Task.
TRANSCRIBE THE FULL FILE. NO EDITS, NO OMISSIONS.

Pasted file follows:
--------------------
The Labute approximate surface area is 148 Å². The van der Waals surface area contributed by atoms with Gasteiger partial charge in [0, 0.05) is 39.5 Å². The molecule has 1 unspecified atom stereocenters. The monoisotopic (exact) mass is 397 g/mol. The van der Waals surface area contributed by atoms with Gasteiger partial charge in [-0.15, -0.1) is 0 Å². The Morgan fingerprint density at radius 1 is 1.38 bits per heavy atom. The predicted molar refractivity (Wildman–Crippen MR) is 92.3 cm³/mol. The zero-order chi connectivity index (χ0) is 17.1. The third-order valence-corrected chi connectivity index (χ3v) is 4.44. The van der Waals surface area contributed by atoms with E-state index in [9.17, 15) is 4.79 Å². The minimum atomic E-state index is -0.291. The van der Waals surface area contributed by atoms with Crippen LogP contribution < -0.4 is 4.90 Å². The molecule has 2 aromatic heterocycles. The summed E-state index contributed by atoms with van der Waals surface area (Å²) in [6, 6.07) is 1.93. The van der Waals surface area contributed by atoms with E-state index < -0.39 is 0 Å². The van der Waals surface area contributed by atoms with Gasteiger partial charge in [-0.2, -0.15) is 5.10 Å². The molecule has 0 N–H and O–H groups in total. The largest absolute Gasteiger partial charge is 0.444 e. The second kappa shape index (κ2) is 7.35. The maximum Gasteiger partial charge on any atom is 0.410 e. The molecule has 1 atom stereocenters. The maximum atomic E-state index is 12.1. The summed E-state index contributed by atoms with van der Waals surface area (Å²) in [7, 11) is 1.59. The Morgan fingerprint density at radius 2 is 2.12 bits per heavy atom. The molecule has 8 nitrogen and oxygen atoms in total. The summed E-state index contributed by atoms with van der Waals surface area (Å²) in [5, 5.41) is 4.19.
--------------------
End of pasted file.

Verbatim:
The Labute approximate surface area is 148 Å². The van der Waals surface area contributed by atoms with Gasteiger partial charge in [0, 0.05) is 39.5 Å². The molecule has 1 unspecified atom stereocenters. The monoisotopic (exact) mass is 397 g/mol. The van der Waals surface area contributed by atoms with Gasteiger partial charge in [-0.15, -0.1) is 0 Å². The Morgan fingerprint density at radius 1 is 1.38 bits per heavy atom. The predicted molar refractivity (Wildman–Crippen MR) is 92.3 cm³/mol. The zero-order chi connectivity index (χ0) is 17.1. The third-order valence-corrected chi connectivity index (χ3v) is 4.44. The van der Waals surface area contributed by atoms with E-state index in [9.17, 15) is 4.79 Å². The minimum atomic E-state index is -0.291. The van der Waals surface area contributed by atoms with Crippen LogP contribution < -0.4 is 4.90 Å². The molecule has 2 aromatic heterocycles. The summed E-state index contributed by atoms with van der Waals surface area (Å²) in [6, 6.07) is 1.93. The van der Waals surface area contributed by atoms with E-state index < -0.39 is 0 Å². The van der Waals surface area contributed by atoms with Gasteiger partial charge in [-0.2, -0.15) is 5.10 Å². The molecule has 0 N–H and O–H groups in total. The largest absolute Gasteiger partial charge is 0.444 e. The second kappa shape index (κ2) is 7.35. The maximum Gasteiger partial charge on any atom is 0.410 e. The molecule has 1 atom stereocenters. The maximum atomic E-state index is 12.1. The summed E-state index contributed by atoms with van der Waals surface area (Å²) in [7, 11) is 1.59. The Morgan fingerprint density at radius 2 is 2.12 bits per heavy atom. The molecule has 8 nitrogen and oxygen atoms in total. The summed E-state index contributed by atoms with van der Waals surface area (Å²) in [5, 5.41) is 4.19.